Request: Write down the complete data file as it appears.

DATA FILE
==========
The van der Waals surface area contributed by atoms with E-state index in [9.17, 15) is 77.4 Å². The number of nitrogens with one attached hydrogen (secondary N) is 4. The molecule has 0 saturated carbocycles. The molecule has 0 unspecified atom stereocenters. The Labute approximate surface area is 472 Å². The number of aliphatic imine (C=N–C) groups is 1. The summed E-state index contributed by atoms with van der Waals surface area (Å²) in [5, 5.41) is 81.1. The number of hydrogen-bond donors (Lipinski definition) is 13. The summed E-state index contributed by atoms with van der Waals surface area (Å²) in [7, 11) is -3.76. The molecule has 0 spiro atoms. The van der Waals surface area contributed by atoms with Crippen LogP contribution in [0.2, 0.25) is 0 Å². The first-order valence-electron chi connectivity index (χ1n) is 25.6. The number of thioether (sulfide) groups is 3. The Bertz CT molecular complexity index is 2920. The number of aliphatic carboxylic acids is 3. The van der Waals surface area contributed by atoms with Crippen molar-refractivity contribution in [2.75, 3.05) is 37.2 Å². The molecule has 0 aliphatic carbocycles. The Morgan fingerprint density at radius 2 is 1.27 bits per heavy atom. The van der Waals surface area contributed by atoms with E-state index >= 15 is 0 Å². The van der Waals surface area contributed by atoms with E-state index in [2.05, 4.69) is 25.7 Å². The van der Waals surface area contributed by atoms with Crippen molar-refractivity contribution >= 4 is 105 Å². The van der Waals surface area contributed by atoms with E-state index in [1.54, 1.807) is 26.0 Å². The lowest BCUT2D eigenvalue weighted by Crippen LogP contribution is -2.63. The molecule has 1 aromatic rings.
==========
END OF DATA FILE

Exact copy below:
The van der Waals surface area contributed by atoms with E-state index in [9.17, 15) is 77.4 Å². The number of nitrogens with one attached hydrogen (secondary N) is 4. The molecule has 0 saturated carbocycles. The molecule has 0 unspecified atom stereocenters. The Labute approximate surface area is 472 Å². The number of aliphatic imine (C=N–C) groups is 1. The summed E-state index contributed by atoms with van der Waals surface area (Å²) in [5, 5.41) is 81.1. The number of hydrogen-bond donors (Lipinski definition) is 13. The summed E-state index contributed by atoms with van der Waals surface area (Å²) in [7, 11) is -3.76. The molecule has 0 spiro atoms. The van der Waals surface area contributed by atoms with Crippen LogP contribution in [0.2, 0.25) is 0 Å². The first-order valence-electron chi connectivity index (χ1n) is 25.6. The number of thioether (sulfide) groups is 3. The Bertz CT molecular complexity index is 2920. The number of aliphatic carboxylic acids is 3. The van der Waals surface area contributed by atoms with Crippen molar-refractivity contribution in [2.75, 3.05) is 37.2 Å². The molecule has 0 aliphatic carbocycles. The Morgan fingerprint density at radius 2 is 1.27 bits per heavy atom. The van der Waals surface area contributed by atoms with E-state index >= 15 is 0 Å². The van der Waals surface area contributed by atoms with E-state index in [2.05, 4.69) is 25.7 Å². The van der Waals surface area contributed by atoms with Crippen molar-refractivity contribution >= 4 is 105 Å². The van der Waals surface area contributed by atoms with E-state index in [1.54, 1.807) is 26.0 Å². The lowest BCUT2D eigenvalue weighted by Crippen LogP contribution is -2.63. The molecule has 1 aromatic rings.